# Random search and resampling techniques in R

This article is originally published at

This blog post is about randomly searching for the optimal parameters of various algorithms employing resampling in R. A **randomized search** simply samples parameter settings a fixed number of times from a specified subset of the hyperparameter space of a learning algorithm. This method has been found to be more effective in high-dimensional spaces than an exhaustive search (grid-search). Moreover, the purpose of random search is to optimize the performance of an algorithm using a **resampling method** such as cross-validation, bootstrapping etc. for a better generalization.

### RandomSearchR

For the purpose of this post, I created the package **RandomSearchR**, which returns the optimal parameters for a variety of R models. The package can be installed from Github using the install_github(‘mlampros/RandomSearchR’) function of the devtools package (required is the most recent release of devtools). I’ll employ both regression and classification data sets to illustrate the results of the RandomSearchR package functions.

### Random search for regression

For regression I’ll utilize the Boston data set,

```
library(MASS)
data(Boston)
X = Boston[, -dim(Boston)[2]]
y1 = Boston[, dim(Boston)[2]]
y_elm = matrix(Boston[, ncol(Boston)], nrow = length(Boston[, ncol(Boston)]), ncol = 1)
form <- as.formula(paste('medv ~', paste(names(X), collapse = '+')))
ALL_DATA = Boston
```

The main function of the *RandomSearchR* package is the **random_search_resample** function, which takes the following arguments as shown in the case of the extreme learning machines

```
# extreme learning machines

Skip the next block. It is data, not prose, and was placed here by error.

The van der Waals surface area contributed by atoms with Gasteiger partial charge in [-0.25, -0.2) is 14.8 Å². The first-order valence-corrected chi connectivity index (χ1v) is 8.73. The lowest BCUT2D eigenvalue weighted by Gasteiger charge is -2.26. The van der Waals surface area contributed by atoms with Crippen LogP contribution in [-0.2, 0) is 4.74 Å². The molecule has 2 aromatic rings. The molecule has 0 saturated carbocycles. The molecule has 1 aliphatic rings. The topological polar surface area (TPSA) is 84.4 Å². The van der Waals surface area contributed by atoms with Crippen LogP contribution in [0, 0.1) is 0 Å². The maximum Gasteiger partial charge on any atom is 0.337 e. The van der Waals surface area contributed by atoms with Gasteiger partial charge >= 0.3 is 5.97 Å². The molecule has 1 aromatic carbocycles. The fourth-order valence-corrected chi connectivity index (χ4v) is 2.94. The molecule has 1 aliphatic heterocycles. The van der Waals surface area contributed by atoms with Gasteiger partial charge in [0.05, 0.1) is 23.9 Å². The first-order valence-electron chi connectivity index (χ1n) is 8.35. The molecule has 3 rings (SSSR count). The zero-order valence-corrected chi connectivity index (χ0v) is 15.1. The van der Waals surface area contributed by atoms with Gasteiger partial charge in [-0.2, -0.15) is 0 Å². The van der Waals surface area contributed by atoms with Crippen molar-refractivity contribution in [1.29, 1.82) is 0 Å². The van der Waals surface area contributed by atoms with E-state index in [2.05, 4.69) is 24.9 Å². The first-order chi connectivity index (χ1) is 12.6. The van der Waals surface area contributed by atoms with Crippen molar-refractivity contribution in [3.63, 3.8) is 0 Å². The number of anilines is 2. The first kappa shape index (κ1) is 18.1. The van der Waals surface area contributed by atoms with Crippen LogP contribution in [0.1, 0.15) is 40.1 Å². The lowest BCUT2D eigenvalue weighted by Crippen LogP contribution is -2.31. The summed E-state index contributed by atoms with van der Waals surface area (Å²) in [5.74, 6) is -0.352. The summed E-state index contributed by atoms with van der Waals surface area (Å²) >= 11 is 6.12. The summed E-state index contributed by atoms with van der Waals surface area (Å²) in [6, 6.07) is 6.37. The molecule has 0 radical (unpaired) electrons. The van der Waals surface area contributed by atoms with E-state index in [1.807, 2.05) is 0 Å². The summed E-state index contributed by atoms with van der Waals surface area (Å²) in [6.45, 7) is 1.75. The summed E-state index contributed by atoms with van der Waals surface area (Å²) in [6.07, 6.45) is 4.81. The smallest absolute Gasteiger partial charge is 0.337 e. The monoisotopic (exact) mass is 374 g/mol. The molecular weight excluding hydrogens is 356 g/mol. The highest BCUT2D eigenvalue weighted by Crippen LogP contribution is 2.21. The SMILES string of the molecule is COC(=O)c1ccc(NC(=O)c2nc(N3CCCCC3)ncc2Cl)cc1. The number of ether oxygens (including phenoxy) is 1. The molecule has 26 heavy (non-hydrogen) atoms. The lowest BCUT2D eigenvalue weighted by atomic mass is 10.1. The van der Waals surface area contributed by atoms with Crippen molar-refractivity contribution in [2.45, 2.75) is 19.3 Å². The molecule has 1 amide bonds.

grid_extrLm = list(nhid = 5:50, actfun = c('sig', 'sin', 'purelin', 'radbas', 'relu'))
res_exttLm = random_search_resample(y = y1, tune_iters = 30,
resampling_method = list(method = 'cross_validation', repeats = NULL, sample_rate = NULL, folds = 5),
ALGORITHM = list(package = require(elmNNRcpp), algorithm = elm_train),
grid_params = grid_extrLm,
DATA = list(x = as.matrix(X), y = y_elm),
Args = NULL,
regression = TRUE, re_run_params = FALSE)
```

**y**is the response variable**tune_iters**is the number of times the algorithm should be run. In each iteration, a different subset of parameters from the grid_extLm list will be fitted to the algorithm.**resampling_method**, there are 3 methods available: cross-validation, bootstrap and train-test-split. If more than one algorithm will be employed, then it’s recommended to use the same resampling technique, so that a performance comparison between models is possible**ALGORITHM**, takes the package and the function to be used as parameters, here the*elmtrain*function of the*elmNNRcpp*package**grid_params**takes the defined grid of parameters, here the*nhid*and*actfun*of the*elmtrain*function**DATA**should be a list with the data. The following forms, as they appear in most of the packages, can be included: (x, y), (formula, data) or (target, data). In order to make xgboost and h2o work, I made some modifications, thus for**xgboost**the DATA should be a*watchlist*, such as**watchlist = list(label = y1, data = X)**and for**h2o**a pair of the following form (h2o.x, h2o.y), i.e.**list(h2o.x = X, h2o.y = y1)****Args**list takes arguments that are necessary for the function, such as*scale = TRUE*(it can be also NULL, to indicate that no further arguments for the function are needed)**regression**should be TRUE in regression tasks so that predictions are returned in the correct form.**re_run_params**should be TRUE only in case that the optimized parameters should be re-run for performance comparison with other models.

The *res_exttLm* object returns 2 lists, the *PREDS*, which includes the train-predictions (pred_tr), the test-predictions (pred_te), the response values for train (y_tr), and the response values for test (y_te) of each sample. Furthermore it returns the random parameters of each iteration *PARAMS*,

```
# > str(res)
# List of 2
# $ PREDS :List of 30
# ..$ :List of 5
# .. ..$ :List of 4
# .. .. ..$ pred_tr: num [1:404] 27.9 27.9 25.6 23.6 23.6 ...